The Essay considers how five real-life scientists have been portrayed in culture, examining along the way ideas of genius, inspiration and authority.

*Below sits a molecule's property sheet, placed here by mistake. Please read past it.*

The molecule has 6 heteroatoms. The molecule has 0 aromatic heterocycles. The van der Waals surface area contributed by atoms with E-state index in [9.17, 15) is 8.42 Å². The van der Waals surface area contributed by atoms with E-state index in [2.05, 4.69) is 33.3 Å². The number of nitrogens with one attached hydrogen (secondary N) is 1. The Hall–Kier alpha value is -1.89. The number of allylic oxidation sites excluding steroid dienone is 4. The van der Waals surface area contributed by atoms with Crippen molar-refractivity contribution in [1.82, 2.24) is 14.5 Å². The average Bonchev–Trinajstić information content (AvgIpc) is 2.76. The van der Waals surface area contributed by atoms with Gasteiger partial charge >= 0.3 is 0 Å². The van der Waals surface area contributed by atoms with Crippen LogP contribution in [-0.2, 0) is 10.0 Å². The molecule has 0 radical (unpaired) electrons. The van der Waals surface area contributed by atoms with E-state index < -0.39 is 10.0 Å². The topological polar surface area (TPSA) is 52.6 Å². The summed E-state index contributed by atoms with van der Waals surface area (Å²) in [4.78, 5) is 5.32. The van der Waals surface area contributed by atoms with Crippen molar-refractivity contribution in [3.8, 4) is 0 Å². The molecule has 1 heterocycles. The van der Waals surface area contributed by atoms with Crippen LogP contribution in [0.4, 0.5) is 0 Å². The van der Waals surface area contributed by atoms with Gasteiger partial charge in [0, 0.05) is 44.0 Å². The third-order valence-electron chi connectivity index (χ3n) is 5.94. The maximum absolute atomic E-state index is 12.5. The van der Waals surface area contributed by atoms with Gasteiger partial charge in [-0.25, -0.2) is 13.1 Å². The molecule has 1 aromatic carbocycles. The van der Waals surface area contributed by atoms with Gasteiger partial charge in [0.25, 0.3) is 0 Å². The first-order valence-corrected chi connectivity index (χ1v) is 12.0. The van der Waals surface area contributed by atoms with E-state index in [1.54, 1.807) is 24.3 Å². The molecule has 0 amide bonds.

Tonight, Orwell Prize winning writer Andrew Brown unpicks the narrative of Galileo's battle with the Inquisition. We think we know the story. Summoned to face the Inquisition, threatened with torture, Galileo, the greatest astronomer of his age, is forced to deny his revolutionary belief that the earth moves round the sun. Some writers have gone so far as to imagine the great man on his knees. It's an image with a nice clear message, after all - scientific truth cowed before religious ignorance and oppression. But - traditional accounts tell us - Galileo is not quite defeated. He has one pithy parting shot left in him. The earth doesn't move round the sun, he grudgingly admits, "but still, it moves." This phrase has made Galileo a hero, the icon of every outgunned and outnumbered crusader prepared to speak truth to power. But, Andrew Brown asks, what if he actually didn't say it?